I can see everything from up here you know, all the way to the door at the back where Frank’s not bothering to check most of the IDs. I’m as drunk as the rest of my fellow revelers, probably more than most, as I’m breathing the fumes rising from the trough of fermentation that is the bar well. Not that you can tell because at 6 foot 9 I’m drunk at altitude. I’ve barely filled myself up to just above the knees. Blessed be the tallest man in the bar. Not only can I clock the birds, scout for the girls from up here, I’m also handily above the majority of the inane drunken babble that’s going on down there. I can though, with a slight bend of the knees and a bit of a lean forward, lower myself to give or even on occasion receive a bon mot, a bad joke or a cool quip.
Being drunk in America is different when you’re 6 foot 9. Being anything or anywhere in America is different when you’re 6 foot 9. Different from the land of my birth. England. Not so sodding Great anymore if it ever was in the first place Britain, those Septic Isles set in a sea of phlegm-colored effluent. In Britain the different, including the physically different are derided, sneered at, taunted , laughed at as freaks – all out in public in loud voices. These supposed inhibited little titchy people will loudly yell:
“Fookin’ ‘ell Barry, look at that freak over there! Hey lampost, what’s the weather like up there. What a state, look at him, shouldn’t be allowed. Ya friggin’ freak!”
The denizens of this land of conformity hate anything or anyone that by daring to look different reminds them of the crushing weight of their conformity. Children will dance and chant and taunt down around your ankles and girls will call you Frankenstein while they go off to pub with the normal sized captain of the cricket team on the back of his motorbike.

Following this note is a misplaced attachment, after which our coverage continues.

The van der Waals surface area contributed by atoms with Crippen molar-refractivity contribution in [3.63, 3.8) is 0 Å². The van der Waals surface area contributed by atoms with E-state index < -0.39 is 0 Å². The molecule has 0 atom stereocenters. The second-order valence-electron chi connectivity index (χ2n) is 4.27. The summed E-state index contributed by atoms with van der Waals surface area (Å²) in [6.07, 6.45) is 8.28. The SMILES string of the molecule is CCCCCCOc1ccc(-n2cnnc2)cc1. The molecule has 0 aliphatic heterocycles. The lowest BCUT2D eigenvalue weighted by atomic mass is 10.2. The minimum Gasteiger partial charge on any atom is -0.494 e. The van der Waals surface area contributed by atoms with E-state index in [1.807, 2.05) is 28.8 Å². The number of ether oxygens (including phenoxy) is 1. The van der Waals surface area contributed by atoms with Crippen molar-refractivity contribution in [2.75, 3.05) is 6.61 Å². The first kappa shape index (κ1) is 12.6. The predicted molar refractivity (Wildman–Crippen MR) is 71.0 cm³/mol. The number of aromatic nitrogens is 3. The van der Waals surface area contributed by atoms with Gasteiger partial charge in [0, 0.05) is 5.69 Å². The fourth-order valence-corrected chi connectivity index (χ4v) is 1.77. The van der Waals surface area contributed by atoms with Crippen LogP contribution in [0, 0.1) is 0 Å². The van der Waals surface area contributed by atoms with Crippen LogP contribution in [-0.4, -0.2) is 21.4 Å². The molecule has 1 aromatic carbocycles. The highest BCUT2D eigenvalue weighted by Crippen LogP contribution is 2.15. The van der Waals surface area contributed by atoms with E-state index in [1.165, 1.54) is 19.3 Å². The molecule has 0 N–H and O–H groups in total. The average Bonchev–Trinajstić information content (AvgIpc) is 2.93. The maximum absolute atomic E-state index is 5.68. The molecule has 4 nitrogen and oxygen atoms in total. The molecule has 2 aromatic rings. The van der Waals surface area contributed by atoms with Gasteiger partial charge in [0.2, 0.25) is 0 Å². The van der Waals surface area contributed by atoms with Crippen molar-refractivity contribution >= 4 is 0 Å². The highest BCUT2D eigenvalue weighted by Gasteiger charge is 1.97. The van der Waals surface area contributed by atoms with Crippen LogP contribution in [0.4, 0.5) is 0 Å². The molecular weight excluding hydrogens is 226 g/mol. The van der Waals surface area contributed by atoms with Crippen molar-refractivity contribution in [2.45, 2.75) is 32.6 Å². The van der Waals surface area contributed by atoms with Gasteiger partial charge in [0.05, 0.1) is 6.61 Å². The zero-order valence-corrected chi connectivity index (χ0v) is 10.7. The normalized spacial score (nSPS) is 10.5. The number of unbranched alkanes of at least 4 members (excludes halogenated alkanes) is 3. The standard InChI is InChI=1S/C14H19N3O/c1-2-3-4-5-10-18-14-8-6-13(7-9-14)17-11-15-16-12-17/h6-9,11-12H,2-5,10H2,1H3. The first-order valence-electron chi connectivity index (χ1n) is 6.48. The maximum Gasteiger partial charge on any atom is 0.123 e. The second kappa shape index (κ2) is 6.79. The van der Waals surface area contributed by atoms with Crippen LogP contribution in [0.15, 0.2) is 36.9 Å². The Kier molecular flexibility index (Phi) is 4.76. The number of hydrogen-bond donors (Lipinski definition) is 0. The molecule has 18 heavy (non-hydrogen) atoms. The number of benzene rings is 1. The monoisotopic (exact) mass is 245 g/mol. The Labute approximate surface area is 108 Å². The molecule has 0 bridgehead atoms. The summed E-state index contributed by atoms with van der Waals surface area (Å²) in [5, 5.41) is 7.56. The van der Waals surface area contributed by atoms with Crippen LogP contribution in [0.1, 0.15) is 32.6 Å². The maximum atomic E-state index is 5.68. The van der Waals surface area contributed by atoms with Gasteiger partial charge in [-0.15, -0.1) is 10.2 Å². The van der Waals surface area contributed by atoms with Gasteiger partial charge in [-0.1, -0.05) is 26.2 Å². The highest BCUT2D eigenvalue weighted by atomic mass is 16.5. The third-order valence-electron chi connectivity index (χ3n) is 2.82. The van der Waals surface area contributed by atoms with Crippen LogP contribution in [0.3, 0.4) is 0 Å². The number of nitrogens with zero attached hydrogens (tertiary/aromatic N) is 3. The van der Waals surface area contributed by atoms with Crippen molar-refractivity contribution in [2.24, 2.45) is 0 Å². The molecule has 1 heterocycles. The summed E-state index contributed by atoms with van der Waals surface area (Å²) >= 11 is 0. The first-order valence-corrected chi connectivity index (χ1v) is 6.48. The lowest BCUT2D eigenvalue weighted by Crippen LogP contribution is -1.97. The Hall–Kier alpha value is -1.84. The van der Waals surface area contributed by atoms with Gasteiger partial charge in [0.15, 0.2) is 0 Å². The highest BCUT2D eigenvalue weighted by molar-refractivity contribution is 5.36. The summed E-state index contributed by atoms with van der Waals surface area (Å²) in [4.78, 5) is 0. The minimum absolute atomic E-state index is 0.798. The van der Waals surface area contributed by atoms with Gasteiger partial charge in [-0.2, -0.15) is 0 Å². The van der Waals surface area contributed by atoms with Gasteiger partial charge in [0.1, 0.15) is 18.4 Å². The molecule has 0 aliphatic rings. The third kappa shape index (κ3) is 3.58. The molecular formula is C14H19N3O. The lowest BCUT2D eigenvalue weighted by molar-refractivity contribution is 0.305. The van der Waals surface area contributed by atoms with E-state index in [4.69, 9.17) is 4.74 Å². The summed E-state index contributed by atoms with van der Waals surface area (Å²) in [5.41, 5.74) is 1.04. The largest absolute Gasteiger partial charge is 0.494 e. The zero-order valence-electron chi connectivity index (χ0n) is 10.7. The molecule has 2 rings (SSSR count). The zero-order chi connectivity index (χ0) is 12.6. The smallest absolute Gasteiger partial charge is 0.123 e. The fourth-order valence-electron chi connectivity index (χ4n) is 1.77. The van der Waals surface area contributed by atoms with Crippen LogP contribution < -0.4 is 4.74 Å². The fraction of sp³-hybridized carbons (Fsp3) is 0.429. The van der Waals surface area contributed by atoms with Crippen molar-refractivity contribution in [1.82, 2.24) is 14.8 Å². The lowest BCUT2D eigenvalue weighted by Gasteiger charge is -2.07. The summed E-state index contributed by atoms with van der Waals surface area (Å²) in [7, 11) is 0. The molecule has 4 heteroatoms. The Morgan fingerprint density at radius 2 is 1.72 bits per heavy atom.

In pubs in my car factory hometown of Birmingham I was often picked on by drunks who were too drunk to care whether they beat up, or were beaten up by, the biggest freak they’d ever seen. Just as long as they had something to tell their fellow morons on the track at British Leyland, or in the dole queue, next day.
But that’s England, it’s different here in America where everything’s bigger anyway, right? Just ask a Texan. There is though a cultural crossover where I encounter an increasing number of Indian and Pakistani people who grew up under the crushing yoke of the legacy of colonial British rule. They tend to peer up at me, not quite yet assimilated into the cultural mores of their new country, and I see the flicker of astonishment, the knee jerk reaction to smirking, derisive laughter, hastily quelled by the sudden realization that they are now in the land of the free and the home of the brave … and respect for the tall.
In America there’s this whole pantheon of tall heroes, men who have their heads in the clouds of ambition, from long legged Texas rangers to basketball players, being tall in America is admired not sneered at.
In American bars being this tall means you often get served quicker at a crowded bar, it means with a bigger body mass you can hold your drink, and as for girls? Well a lot of the American girls will look up to you; look up at you wondering about the possibility of certain “anatomical anomalies”..
I was picking up a pizza at Little Cesar’s the other day and there was a gaggle of high school kids behind me. As I turned to leave clutching my box of tasty Americaness one of them said:
“Excuse me sir, are in the NBA?”
I smiled modestly and said:
“Well, I used to be.”
“Wow,” said the youth nudging his buddies as I went out through the door “he was in the NBA dude.”
Yep I thought as I folded my foot too tall ass into the interior of my Mazda 626, as a man who has never played a game basketball in his life I was nevertheless once NBA, National British Aberration. Not any more though, not now I’ve found where I truly belong, where I fit in, the US of A. The tallest man in the bar.